Another technology I think might be instrumental in making RSS (yes, and/or Atom) the standard for Web Services is Microformats. Microformats is a really neat idea that basically means having display data and semantic data in the same document – so that the data is both machine readable as in XML and human-readable (or rather, browser-readable) as in HTML.
It is pretty simple, actually. For example, with the microformat for hCalendar you take an event description like “Web 2.0 Conference: October 5-7, at the Argent Hotel, San Francisco, CA” and format it as follows:
<a class="url" href="http://www.web2con.com/">
<span class="summary">Web 2.0 Conference</span>:
<abbr class="dtstart" title="2005-10-05">October 5</abbr>-
<abbr class="dtend" title="2005-10-08">7</abbr>,
at the <span class="location">Argent Hotel, San Francisco, CA</span>
What you get is an XHTML document that contains the text you want the user to see together with elements that make it possible for another app to figure out what’s the date, location, URL etc. Yet the same data, viewed in a browser, would look just like the original text “Web 2.0 Conference: October 5-7, at the Argent Hotel, San Francisco, CA”.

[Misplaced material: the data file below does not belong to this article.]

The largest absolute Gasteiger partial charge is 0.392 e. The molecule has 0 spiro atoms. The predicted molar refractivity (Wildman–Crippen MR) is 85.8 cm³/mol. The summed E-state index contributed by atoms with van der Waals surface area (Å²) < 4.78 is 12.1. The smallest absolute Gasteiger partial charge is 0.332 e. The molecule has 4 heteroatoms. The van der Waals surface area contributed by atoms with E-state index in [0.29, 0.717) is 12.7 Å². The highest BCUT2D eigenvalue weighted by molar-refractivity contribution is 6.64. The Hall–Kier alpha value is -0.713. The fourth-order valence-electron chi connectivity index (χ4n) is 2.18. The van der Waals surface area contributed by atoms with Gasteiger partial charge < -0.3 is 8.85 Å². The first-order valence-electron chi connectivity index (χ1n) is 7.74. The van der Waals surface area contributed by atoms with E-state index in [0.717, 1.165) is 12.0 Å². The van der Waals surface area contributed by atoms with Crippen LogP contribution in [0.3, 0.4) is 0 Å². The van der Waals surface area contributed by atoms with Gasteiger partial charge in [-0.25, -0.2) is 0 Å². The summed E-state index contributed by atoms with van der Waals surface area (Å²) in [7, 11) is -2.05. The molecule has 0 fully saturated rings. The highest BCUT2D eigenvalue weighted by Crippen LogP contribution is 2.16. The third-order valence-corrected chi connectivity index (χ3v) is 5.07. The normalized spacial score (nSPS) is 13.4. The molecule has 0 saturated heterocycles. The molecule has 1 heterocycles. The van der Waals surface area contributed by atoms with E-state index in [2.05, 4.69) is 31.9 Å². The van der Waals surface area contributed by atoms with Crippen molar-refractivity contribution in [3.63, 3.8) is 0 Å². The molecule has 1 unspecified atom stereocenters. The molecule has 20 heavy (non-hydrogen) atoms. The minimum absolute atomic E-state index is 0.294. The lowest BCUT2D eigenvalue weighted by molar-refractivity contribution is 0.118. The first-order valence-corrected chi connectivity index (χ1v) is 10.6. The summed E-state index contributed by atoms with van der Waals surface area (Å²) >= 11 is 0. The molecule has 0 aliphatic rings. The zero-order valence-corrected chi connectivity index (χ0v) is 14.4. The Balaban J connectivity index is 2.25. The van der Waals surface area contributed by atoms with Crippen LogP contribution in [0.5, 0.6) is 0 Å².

Most interesting for me, as the hCalendar wiki page says (apparently they thought of this before me ;)) this is suitable for embedding in RSS. That’s especially useful since RSS is different than many other XML grammars in that it is often more or less sent directly to display – the <description> part of it, at least (and you can usually make a good guess on where the <link> and <title> parts go as well) so it can pretty nice to be able to format the description text so that it can be either parsed by a machine or read by a human.
(Actually, writing this made me wonder about having the feed itself as a microformat, so that the HTML pages of a website can be parsed by a feed reader without requiring a dedicated RSS feed – and apparently the microformats guys are already working on that, too. It might not be the best option, because of traffic issues, but I think it may still be a good idea in certain cases)